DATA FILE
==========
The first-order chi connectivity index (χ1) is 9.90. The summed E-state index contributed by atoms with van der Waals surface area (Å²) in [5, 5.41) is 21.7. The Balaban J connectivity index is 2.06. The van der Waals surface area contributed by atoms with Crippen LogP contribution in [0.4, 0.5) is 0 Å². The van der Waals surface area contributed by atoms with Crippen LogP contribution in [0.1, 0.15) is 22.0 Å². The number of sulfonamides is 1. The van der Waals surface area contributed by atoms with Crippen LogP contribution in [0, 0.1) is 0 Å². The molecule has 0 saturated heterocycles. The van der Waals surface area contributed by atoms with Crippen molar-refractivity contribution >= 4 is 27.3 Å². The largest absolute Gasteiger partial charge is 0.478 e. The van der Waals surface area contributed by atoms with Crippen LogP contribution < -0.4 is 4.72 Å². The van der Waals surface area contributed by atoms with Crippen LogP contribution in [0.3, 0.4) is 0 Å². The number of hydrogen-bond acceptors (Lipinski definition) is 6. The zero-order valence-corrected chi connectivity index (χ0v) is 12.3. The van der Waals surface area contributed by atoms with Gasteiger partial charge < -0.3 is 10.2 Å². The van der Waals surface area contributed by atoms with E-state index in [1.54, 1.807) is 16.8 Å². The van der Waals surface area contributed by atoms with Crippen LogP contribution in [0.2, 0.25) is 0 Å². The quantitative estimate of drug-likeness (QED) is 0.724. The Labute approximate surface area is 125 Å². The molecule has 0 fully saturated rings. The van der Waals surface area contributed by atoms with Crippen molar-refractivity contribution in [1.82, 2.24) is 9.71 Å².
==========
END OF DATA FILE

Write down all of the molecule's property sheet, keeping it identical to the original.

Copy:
The first-order chi connectivity index (χ1) is 9.90. The summed E-state index contributed by atoms with van der Waals surface area (Å²) in [5, 5.41) is 21.7. The Balaban J connectivity index is 2.06. The van der Waals surface area contributed by atoms with Crippen LogP contribution in [0.4, 0.5) is 0 Å². The van der Waals surface area contributed by atoms with Crippen LogP contribution in [0.1, 0.15) is 22.0 Å². The number of sulfonamides is 1. The van der Waals surface area contributed by atoms with Crippen LogP contribution in [0, 0.1) is 0 Å². The molecule has 0 saturated heterocycles. The van der Waals surface area contributed by atoms with Crippen molar-refractivity contribution >= 4 is 27.3 Å². The largest absolute Gasteiger partial charge is 0.478 e. The van der Waals surface area contributed by atoms with Crippen LogP contribution < -0.4 is 4.72 Å². The van der Waals surface area contributed by atoms with Crippen LogP contribution in [0.3, 0.4) is 0 Å². The number of hydrogen-bond acceptors (Lipinski definition) is 6. The zero-order valence-corrected chi connectivity index (χ0v) is 12.3. The van der Waals surface area contributed by atoms with Gasteiger partial charge < -0.3 is 10.2 Å². The van der Waals surface area contributed by atoms with E-state index in [1.54, 1.807) is 16.8 Å². The van der Waals surface area contributed by atoms with Crippen LogP contribution in [0.2, 0.25) is 0 Å². The quantitative estimate of drug-likeness (QED) is 0.724. The Labute approximate surface area is 125 Å². The molecule has 0 fully saturated rings. The van der Waals surface area contributed by atoms with Crippen molar-refractivity contribution in [1.82, 2.24) is 9.71 Å².